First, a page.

Observations from a (mostly) West Coast family

File serving over the Internet, for one

For personal notes and development, there’s a lot to be said for using a shared network file system. Dropbox has a collection of notification and sharing features that don’t naturally fit development use (where many files are intermediate products of a build process and not particularly interesting at any point of their lifecycle). In this post, I outline the steps to build a single server-to-multiple client file service configuration that might be suitable for text editing and relatively small software builds. (You always want one or more big servers with fast I/O for large builds.) Technologies used are Wireguard, MUNGE, and 9P; examples are given for Ubuntu.

Dropbox is great for managing files shared with others, and also convenient for some forms of archiving.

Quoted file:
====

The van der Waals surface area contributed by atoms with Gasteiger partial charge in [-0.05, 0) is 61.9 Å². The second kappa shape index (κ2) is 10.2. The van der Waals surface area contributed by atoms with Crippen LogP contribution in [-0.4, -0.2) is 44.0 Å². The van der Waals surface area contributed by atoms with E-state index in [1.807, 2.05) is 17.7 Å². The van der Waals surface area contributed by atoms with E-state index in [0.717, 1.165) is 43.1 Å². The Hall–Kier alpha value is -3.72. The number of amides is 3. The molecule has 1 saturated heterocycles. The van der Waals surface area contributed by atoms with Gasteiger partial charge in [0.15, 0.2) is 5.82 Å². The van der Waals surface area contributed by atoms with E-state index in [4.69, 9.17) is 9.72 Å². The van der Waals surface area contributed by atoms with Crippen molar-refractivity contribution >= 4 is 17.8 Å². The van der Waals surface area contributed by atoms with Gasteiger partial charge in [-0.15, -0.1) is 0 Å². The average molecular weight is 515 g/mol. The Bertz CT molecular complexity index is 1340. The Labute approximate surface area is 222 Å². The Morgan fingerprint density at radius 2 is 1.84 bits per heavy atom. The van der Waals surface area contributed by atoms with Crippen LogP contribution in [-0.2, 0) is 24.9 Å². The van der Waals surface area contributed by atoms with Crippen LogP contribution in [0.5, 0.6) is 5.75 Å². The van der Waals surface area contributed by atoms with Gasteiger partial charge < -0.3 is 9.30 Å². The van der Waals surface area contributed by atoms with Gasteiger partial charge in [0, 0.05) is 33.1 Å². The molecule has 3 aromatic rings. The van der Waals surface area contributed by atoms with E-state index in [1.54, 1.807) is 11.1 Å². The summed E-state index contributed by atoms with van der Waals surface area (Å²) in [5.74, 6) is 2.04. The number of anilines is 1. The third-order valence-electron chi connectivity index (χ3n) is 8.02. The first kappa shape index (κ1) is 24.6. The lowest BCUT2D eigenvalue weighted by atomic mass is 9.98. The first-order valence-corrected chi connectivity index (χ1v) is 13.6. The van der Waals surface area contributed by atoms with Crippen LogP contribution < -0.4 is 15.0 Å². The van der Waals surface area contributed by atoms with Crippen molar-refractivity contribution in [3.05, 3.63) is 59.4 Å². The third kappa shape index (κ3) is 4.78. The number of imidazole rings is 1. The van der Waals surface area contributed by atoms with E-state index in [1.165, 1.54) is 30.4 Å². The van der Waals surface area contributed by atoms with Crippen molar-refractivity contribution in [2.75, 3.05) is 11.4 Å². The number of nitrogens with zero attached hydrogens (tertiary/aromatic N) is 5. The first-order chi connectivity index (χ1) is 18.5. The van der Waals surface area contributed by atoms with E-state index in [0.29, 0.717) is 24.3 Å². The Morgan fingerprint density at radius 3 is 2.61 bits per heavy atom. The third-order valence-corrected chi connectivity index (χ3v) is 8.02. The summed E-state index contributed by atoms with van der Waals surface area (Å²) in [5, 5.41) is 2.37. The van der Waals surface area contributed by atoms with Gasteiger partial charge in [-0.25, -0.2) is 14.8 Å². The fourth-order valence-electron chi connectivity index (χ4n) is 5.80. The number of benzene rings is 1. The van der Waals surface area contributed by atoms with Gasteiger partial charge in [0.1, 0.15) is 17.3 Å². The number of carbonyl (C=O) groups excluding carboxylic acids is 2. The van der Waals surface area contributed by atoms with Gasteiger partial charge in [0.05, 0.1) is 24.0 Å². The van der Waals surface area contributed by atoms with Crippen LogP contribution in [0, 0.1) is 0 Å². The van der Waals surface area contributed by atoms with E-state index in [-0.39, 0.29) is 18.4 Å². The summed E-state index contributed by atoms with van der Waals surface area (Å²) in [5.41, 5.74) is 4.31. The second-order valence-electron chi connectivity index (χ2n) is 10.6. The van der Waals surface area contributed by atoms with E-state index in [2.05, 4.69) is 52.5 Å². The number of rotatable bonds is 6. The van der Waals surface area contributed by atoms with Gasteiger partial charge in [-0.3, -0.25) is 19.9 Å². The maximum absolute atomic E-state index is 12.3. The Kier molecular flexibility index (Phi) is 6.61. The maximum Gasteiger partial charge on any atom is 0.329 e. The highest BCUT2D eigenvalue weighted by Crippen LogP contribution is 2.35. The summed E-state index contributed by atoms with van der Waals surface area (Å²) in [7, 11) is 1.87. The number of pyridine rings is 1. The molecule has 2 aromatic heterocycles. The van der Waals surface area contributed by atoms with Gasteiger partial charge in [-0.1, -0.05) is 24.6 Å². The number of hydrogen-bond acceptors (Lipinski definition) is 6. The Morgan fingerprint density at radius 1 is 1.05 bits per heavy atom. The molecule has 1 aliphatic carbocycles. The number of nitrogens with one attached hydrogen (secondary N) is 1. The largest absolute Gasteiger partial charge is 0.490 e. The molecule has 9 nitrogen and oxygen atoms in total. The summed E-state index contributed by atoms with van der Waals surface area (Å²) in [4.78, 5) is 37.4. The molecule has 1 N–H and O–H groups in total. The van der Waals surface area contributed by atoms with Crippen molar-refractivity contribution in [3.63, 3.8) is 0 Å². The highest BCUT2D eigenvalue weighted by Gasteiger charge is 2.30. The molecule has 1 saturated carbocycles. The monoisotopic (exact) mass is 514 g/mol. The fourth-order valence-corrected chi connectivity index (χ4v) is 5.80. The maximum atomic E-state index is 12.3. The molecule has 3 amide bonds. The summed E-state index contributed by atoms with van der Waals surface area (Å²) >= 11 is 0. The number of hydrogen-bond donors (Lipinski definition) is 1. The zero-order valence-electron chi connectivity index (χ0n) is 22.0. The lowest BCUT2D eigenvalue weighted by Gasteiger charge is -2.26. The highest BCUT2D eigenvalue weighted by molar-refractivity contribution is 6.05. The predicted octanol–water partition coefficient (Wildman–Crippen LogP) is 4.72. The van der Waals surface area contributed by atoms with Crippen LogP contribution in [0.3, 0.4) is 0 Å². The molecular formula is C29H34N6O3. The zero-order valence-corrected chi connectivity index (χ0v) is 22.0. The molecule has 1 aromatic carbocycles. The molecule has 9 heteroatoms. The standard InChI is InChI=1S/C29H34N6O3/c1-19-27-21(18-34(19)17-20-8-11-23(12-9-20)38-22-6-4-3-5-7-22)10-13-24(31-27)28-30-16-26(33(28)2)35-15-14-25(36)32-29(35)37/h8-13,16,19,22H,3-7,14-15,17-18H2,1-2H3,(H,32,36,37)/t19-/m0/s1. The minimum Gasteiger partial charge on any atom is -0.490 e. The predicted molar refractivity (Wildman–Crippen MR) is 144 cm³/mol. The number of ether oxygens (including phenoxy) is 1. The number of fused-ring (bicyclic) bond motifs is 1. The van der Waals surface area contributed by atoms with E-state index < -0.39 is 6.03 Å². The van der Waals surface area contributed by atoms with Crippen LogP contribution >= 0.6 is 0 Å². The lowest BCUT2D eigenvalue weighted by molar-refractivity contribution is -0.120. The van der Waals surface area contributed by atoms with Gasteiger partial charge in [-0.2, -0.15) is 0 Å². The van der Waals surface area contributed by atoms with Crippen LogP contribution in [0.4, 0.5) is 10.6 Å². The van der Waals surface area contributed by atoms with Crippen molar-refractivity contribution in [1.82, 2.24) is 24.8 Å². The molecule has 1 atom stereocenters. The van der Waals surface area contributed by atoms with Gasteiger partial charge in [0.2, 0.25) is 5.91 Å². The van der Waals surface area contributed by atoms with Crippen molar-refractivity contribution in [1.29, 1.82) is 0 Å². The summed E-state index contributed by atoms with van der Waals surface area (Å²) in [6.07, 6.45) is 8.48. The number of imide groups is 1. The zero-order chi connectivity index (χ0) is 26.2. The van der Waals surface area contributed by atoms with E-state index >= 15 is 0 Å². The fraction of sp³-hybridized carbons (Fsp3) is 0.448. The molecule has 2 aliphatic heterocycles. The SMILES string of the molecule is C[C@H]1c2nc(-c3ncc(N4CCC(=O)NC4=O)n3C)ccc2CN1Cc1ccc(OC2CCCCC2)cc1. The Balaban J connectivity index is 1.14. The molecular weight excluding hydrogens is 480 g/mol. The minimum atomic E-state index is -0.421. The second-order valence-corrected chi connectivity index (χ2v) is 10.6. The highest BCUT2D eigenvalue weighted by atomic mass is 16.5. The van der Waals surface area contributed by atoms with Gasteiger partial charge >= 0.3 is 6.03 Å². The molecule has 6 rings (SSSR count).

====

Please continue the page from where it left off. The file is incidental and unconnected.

The goal is to set up a network share that can be used from various systems. In my initial deployment there will be a stationary workstation and a laptop. Both are running current Ubuntu. The server is running current Ubuntu as well.

In most situations, my network connectivity—even tethered—is better that what we had in university and at work. (MPK17 received hundred megabit Ethernet long after most of the other buildings on campus.) That means, as long as we can put up with some latency, a network file service might be sufficient.

Our network transport is a Wireguard link to the server from each client. This choice means that the authentication and file operations are encrypted as they pass between client and server.

We have set up Wireguard using dsnet for ease of administration. dsnet is a lightweight command line utility for managing a Wireguard server and its clients; in particular, it manages the IP address assignment for the clients. Follow the dsnet author’s instructional post for the initial configuration.